Coming back to the real world, I began to become more active in church as I used to. Realizing that I was depressed due to my situation in pursuing Alpha, I sought solace in the Lord. As a member of the men’s ministry, I began to feel a new sense of brotherhood. The fellowship of these Christian men aligned right along with what I had always felt Alpha would be like: mutual uplift, fellowship, and networking, everything that I was searching for in Alpha, I found in the church. I began to feel as if my mishap with nationals was for my betterment—I didn’t need to be worn down to a pulp and rebuilt to be one of these brothers in Christ. My walk with Christ was all that I needed.
However, when I felt that I was content with everything; my old LB approached me about seeking membership in a graduate chapter. Initially, I didn’t even care, but after I sat and reminisced over what I had been through for these three letters, I refused to not let myself be a part of something that I had worked so hard and long to attain. I decided that I would get my letters in a grad chapter.
Who doesn’t pledge in grad chapters? I sure did. And it honestly was a little worse because these “Big Brothers” had jobs and had other obligations to deal with so they hazed me when it was convenient for them. Where I used to buy Big Brothers, books, CD’s, and meals from McDonalds’, I was now buying book shelves, TV stands and meals at Red Lobster. I’ll admit, there were only a few beatdowns, but to be stomped by Grown Men, really plays with your mind. Once again, something felt wrong about this situation.
It was time for the Ritual. I was so nervous of what was going to happen and with the myths that I was told of what would happen, I took two percocet tablets just before the activities began. At 10:16 that evening, in a confused but excited daze, I officially became an Alphaman.
I became a maniac. Everything that I owned had to have the letters on it. I gripped every brother that I saw and challenged every brother that I didn’t know. I was a neo in every sense of the word. The excitement began to fade and after a few years, ugly things about my beloved brothers began to surface. Some were sleeping around with other brothers’ women. Some were homosexual and living in the closet. Some were involved with shady business practices and the list kept growing. Politics within the chapter made it almost impossible to produce any form of service. Meetings became “pat a bruh on the back” sessions. It became a struggle of young brothers wanting to work and old brothers wanting to hold on to the power. I would tell myself, “It is truly more drama once you’re in!”
I began to lean more to the fellowship of my church. I always seemed to be more productive through the church than with Alpha anyway, so I began to become less and less active with my chapter. I came across a website called ‘Dontgogreek.com” and thought that I would check it out for laughs. I initially thought to myself that the person behind this site must be on something to go about putting up a website about the ungodliness of Greeks. Is this why greekdom wasn’t doing it for me? Because of its roots in paganism and idolatry? I laughed it off, called this guy a fanatic, and moved on.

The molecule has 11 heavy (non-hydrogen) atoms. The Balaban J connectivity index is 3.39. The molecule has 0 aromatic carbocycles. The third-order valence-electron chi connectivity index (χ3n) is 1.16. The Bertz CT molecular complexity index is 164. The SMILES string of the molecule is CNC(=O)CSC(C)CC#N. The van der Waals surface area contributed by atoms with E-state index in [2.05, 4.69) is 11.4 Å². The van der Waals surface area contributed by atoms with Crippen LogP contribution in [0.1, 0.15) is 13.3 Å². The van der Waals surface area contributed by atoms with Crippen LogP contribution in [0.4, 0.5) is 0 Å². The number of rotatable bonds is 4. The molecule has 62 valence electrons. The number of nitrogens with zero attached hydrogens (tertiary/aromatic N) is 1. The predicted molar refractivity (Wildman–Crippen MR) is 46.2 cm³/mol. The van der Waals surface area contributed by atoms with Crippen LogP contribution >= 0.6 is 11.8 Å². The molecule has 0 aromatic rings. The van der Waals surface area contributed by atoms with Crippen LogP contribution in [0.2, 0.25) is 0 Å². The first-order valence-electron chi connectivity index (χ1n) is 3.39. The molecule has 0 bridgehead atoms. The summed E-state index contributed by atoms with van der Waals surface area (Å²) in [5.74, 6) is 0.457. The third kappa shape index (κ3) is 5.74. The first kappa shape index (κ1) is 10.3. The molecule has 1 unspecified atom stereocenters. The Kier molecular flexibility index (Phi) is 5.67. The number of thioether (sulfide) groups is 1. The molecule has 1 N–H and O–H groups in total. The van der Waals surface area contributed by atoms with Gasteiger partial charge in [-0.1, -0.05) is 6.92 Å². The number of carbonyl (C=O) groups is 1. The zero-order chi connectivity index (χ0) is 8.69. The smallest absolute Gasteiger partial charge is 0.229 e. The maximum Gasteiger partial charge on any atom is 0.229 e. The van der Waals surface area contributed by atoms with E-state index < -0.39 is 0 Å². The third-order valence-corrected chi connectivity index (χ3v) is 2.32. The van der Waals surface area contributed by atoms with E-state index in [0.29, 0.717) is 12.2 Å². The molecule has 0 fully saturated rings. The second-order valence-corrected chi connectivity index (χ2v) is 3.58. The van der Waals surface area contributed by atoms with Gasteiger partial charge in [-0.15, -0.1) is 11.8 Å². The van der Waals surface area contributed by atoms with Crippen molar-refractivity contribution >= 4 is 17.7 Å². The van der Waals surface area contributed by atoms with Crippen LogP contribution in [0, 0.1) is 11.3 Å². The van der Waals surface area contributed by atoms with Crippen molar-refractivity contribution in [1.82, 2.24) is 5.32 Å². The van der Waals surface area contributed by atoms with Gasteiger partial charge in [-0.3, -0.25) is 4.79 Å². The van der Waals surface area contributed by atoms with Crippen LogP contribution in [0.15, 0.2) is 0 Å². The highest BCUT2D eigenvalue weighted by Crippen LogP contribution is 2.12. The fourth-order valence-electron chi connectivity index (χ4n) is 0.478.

A few more years passed and I had become totally inactive in my chapter. The drama never stopped so I saw no need to keep dealing with it. I always kept a thought of that website of that fanatic guy every so often. The paganism and idolatry began to play with my mind. Then I thought that I didn’t recall hearing all of this when I went through my initiation—what is this guy talking about. I gave him a call. We discussed it. He was nothing like I assumed he would be. He was very down to earth. He followed the Word as we all should and pointed out parts of my ritual that didn’t align with the Lord. First of all, I felt a little embarrassed since Alphas never explained the activities of our ritual to me. Second of all, I had realized that I had never even read our ritual. I had become very discouraged with my fraternity. I started to limit my interactions with brothers altogether. I told only a few of them how I was feeling about the frat—some understood and some didn’t. When a brother asked me to choose between Alpha and my family, the bond was broken. I was truly done that day.
I spoke with the minister who had the dontgogreek website again as he mentioned that he used to be an Omega. After a very blessed conversation with him, I had the courage and the Biblical backing and knowledge to confidently denounce my letters. At this point all need in my life is Jesus Christ. With the Bible in my right hand, I’ve begun walking forward and have forever left Alpha behind.